Welcome for another blog post in our cyber security best practices series.
This blog post lists Virtual storage management best practices that we use in our deployments and hopefully it will be used as a guide for your own deployment:
- When booting from SAN, mask each bootable LUN to be seen only by the ESX host booting from that LUN.
- Build a dedicated and isolated storage network for iSCSI SAN storage to isolate and secure iSCSI storage-related trafﬁc.
- Build a dedicated and isolated storage network for NAS/NFS storage to isolate and secure NAS/NFS storage-related trafﬁc.
- Perform all masking at the storage device, not at the ESX/ESXi host.
- Separate disk-intensive virtual machines on different LUNs carved from separate physical disks.
- Provide individual zoning conﬁgurations for each ESX/ESXi host.
- Allow the SAN administrators to manage LUN sizes. VMFS extents might help immediate needs but might lead to loss of data in the event that an extent becomes corrupted or damaged.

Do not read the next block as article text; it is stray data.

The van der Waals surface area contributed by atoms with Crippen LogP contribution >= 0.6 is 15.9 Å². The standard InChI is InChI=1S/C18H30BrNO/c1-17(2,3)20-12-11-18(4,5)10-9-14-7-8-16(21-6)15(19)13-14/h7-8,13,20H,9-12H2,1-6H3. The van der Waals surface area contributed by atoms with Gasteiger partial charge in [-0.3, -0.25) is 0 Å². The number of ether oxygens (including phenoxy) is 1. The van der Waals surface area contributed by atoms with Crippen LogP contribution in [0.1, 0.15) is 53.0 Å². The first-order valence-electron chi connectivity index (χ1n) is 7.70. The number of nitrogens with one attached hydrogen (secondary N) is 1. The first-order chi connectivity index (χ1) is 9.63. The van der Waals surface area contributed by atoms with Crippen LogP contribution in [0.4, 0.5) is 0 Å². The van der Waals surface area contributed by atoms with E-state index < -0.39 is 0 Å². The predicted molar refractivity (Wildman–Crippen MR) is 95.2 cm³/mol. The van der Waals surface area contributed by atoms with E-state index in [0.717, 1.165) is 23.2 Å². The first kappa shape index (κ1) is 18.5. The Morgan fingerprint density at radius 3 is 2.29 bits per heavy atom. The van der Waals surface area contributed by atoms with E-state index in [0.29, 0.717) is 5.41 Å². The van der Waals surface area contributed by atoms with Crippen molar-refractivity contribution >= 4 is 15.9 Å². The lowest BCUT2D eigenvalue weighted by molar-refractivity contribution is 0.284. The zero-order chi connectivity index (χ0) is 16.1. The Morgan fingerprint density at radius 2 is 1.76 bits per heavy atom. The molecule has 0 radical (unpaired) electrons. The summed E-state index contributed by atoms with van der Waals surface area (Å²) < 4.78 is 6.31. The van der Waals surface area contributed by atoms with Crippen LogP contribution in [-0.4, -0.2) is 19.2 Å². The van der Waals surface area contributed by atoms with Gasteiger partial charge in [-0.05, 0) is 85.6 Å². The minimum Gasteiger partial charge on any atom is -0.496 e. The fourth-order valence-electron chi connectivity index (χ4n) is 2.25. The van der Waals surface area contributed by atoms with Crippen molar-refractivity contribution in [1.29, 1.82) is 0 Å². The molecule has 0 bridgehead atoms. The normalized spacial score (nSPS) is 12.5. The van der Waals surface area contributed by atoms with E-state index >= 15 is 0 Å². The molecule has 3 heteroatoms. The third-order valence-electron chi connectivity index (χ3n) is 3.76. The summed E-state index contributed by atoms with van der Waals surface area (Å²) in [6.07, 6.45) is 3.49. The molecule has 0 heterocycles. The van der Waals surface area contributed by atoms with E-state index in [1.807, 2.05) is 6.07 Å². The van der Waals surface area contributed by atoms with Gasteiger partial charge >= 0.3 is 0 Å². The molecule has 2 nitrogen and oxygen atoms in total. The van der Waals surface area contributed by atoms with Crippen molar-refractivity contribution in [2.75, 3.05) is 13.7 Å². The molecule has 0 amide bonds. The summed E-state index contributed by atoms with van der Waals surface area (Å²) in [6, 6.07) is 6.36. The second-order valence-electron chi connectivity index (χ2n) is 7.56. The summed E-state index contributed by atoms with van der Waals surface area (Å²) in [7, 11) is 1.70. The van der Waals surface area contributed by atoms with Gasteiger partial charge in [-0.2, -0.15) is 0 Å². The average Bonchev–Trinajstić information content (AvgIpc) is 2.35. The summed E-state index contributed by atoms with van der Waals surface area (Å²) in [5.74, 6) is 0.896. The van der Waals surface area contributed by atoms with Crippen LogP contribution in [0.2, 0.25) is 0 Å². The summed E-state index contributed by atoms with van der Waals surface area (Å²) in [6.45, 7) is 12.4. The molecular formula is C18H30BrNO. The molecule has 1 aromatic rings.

- Spread the storage communication workload across the available hardware devices. For example, if the ESX/ESXi host has two Fibre Channel adapters, ensure that the VMkernel is not sending all trafﬁc through one adapter while the other remains dormant.
- Use separate storage locations for test virtual machines and production virtual machines.
- Build LUNs in sizes that are easy to manage yet can host multiple virtual machines. For example, create 300GB or 400GB LUNs to host ﬁve or six virtual machines. Be prepared to use Storage VMotion to move disk-intensive virtual machines.
- Use Storage VMotion to eliminate downtime when needing to migrate a virtual machine between datastores.
- Use Raw Device Mappings (RDMs) for Microsoft Clustering scenarios or to provide virtual machines with access to existing LUNs that contain data on NTFS-formatted storage.
- Implement a solid change management practice for the deployment of new LUNs. Identify a standard-sized LUN, and stray from the standard only when the situation calls for it.
Here is a good reference for “VMware vStorage Virtual Machine File System – Technical Overview and Best Practices” (here).
Watch out for the next topic in our series as we list other VMware best practices.
Oscar Bravo Jr.
CISSP, CISA, CCDP, CCNP, CCEE, CCSE, MCSE, MCITP, RSASE
Senior Consultant, Security Solutions Services